“Neither War nor Violent Death… have anything uplifting about them, yet they are the candle to which Humanity flies again and again, as complacently as the lowly moth. He who has been upon a battlefield, and who is not blinded by popular conceptions, will confirm that on this ground Mankind seems to have created a Hell on Earth out of sheer impatience, rather than waiting for that original to which—if the priests are correct—most of us will eventually be ushered.”

Picture: The Dragonbone Chair cover art by Tad Williams

As you can probably tell, I absolutely loved The Dragonbone Chair. Not including books I reread, this is the fourth book I rated with a 5/5 star rating this year, and it is effortlessly one of the most stunning first books of a series I had the pleasure to read. For many years, I kept hearing how Memory, Sorrow, and Thorn inspired Sanderson, Martin, and Rothfuss to write their own magnum opus. But it is frankly shocking and sinful how The Dragonbone Chair or Memory, Sorrow, and Thorn to this day is not equivalent to the popularity of these three authors. I know I have not read The Stone of Farewell and To Green Angel Tower yet, but The Dragonbone Chair already strongly signals this is a book and series that should be discussed and praised as common as The Stormlight Archive, The Realm of the Elderlings, The Lord of the Rings, A Song of Ice and Fire, or The Kingkiller Chronicle. Not only that, whether voluntarily integrated or not, I saw the touch and influence of Tad Williams’ storytelling structure and atmosphere in many other modern epic fantasy series now. The Dragonbone Chair and The Iron Throne? The scene of a comet that bleeds across the sky reminded me of the prologue of A Clash of Kings. Simon’s apprenticeship under Morgenes felt similar to Fitz’s apprenticeship under Chade. Or how reminiscent Simon’s first time outside of Hayholt was of Kvothe’s pre-Tarbean survival section. This is truly a classic epic fantasy bridge to modern epic fantasy. I am glad to have read this, and I look forward to reading the sequel, The Stone of Farewell, next month. I don’t want to jinx it, but if all the sequels go well for me, Memory, Sorrow, and Thorn or the entire Osten Ard Saga might end up becoming one of my top favorite series.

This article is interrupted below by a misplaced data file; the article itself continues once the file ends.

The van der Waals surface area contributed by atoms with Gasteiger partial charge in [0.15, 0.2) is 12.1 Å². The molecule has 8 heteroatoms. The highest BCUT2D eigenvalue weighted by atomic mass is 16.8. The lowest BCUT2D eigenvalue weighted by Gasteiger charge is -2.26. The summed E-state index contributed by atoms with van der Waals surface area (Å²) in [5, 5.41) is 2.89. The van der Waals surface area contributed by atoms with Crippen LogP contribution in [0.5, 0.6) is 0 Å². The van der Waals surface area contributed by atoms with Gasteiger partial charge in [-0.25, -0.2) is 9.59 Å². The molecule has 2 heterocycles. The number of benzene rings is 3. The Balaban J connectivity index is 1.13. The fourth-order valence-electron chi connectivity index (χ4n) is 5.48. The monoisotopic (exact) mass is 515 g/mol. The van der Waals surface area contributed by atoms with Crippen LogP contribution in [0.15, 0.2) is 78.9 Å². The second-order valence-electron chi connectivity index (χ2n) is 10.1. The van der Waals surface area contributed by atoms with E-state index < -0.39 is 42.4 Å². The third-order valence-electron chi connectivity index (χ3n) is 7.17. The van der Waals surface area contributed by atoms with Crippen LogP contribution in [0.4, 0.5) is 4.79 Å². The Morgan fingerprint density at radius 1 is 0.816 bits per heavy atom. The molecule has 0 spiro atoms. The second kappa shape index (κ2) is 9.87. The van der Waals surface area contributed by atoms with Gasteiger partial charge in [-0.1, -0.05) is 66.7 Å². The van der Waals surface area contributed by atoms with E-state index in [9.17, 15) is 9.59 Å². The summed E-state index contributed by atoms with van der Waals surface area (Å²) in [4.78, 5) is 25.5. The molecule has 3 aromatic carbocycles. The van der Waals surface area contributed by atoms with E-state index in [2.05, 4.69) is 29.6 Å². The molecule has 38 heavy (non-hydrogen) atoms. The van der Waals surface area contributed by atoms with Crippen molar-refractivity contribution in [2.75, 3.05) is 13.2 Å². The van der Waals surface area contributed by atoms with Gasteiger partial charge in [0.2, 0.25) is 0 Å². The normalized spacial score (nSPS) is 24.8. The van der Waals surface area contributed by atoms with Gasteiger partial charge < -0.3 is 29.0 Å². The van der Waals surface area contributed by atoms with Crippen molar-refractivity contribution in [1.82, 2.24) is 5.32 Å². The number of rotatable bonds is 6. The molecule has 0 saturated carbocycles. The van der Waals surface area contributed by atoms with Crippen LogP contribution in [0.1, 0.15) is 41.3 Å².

“Never make your home in a place… Make a home for yourself inside your own head. You’ll find what you need to furnish it—memory, friends you can trust, love of learning, and other such things.”